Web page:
So you have a system where every Sea Org Member, executive and Programs Ops is dead-set on carrying out Command Intention, and where every Ethics Officer is working full-time to “remove counter-intention.” All Miscavige had to do was establish himself as “Command,” and he had the whole system working for him.
Scientology will only truly embrace freedom when it ceases to be an authoritarian dictatorship.
8. A Culture of Confession:
Sure, confession can be beneficial. But only if it is kept in the strictest confidentiality and is not kept in files and folders for the purposes of future blackmail.
Confession, misused, is the tool of the mind controller, the cult leader. Many cults use confession as a means of controlling their members.
Scientologists “know” that if anyone leaves Scientology, it’s because they “have overts.” If anyone wants to leave, it’s because of their “crimes.” If anyone complains or “natters,” it’s because they have overts. They “know” this so thoroughly that they don’t dare complain or think about leaving.
Anyone who defies David Miscavige is immediately pulled in for Sec Checking. Anyone who complains about anything in the Church of Scientology is sent to Ethics.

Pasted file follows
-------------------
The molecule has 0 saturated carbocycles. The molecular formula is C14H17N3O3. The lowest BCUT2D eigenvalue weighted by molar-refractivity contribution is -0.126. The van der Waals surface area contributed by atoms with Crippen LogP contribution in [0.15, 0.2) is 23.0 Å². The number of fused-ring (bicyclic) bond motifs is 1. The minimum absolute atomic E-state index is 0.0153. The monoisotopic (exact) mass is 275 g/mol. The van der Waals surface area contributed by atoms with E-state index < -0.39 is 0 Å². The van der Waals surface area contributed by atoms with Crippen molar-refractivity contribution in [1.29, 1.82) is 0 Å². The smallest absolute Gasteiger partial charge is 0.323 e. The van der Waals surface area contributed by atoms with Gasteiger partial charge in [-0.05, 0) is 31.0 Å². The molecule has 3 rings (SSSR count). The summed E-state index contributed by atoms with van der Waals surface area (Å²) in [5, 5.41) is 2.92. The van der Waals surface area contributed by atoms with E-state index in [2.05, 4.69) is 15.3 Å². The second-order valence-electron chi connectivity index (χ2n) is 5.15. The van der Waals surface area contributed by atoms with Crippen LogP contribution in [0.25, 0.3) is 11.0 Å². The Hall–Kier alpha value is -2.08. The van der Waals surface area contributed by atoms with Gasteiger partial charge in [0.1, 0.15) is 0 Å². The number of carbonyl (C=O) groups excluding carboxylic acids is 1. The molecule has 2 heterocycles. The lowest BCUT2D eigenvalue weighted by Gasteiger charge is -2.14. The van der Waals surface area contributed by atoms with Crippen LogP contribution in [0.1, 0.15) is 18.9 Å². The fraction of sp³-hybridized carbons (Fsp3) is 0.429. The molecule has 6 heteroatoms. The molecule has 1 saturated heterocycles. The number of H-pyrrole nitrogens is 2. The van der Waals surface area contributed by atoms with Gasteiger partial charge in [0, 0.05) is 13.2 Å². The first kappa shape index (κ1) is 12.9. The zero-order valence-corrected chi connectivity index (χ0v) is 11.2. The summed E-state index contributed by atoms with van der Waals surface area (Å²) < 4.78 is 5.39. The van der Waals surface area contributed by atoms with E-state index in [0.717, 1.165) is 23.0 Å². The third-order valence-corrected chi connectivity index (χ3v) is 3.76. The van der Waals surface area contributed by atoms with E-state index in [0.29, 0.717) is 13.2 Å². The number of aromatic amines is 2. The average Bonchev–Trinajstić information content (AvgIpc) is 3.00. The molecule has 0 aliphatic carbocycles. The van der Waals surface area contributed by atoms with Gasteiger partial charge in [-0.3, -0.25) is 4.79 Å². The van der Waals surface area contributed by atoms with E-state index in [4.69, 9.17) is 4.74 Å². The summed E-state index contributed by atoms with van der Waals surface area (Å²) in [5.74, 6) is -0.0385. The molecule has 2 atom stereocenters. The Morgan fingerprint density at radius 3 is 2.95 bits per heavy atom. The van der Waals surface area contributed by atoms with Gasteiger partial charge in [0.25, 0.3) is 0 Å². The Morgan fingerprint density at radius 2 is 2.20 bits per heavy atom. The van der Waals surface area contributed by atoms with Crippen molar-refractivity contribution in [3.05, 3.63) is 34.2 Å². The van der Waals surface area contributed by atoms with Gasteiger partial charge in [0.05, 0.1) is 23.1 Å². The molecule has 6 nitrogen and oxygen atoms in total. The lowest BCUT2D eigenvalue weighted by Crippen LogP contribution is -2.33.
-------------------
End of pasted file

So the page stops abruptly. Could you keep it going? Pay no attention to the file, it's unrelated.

Scientology will mature when it ceases using confession as a method of control.
9. “Toughness” and the Para-Military Paradigm:
Another part of the Scientology ethos is a sort of macho toughness. “We are not a ‘turn the other cheek’ religion,” they brag. No, Scientologists are tough guys.
Being “reasonable” is a bad thing in Scientology. Having sympathy for others is “low-toned. “Human emotion and reaction” is simply a “barrier to production.”
No, you have to be tough. “It’s a tough universe,” we are told. “…only the tigers survive.”
At the apex of all of this “toughness” we have the quasi-military Sea Org, with its uniforms, ranks, marching, musters, all-nighters, screaming and even physical abuse. And don’t get in their way.
What about empathy, compassion, love, caring for others? “Shut up – don’t be a pantywaist dilettante.”
Scientology only has a chance of becoming a real religion if they jettison all this quasi-military, fake-macho “toughness.”
10. Money and Greed:
As long as I was in Scientology, 35 years – executives, orgs and managers were always obsessed with money. And not money as in long-term investments or long-range financial planning. Money as in “how much can we rake in now, now, now before Thursday at 2:00?”
Anyone who has worked in Orgs, or worked in Registration, or in Management, knows how true this is. One is judged by stats, and the most attention, rightly or wrongly, went on GI.
I could point to many organizational factors, starting at the top. The stat of WDC is Int Reserves. The FBO system took any limits off how much of the org income could be grabbed and sent “uplines.” “Proportionate pay” justified not paying staff. The dateline payment system justified not paying bills. Orgs were always under terrific financial stress, all in the name of padding central reserves.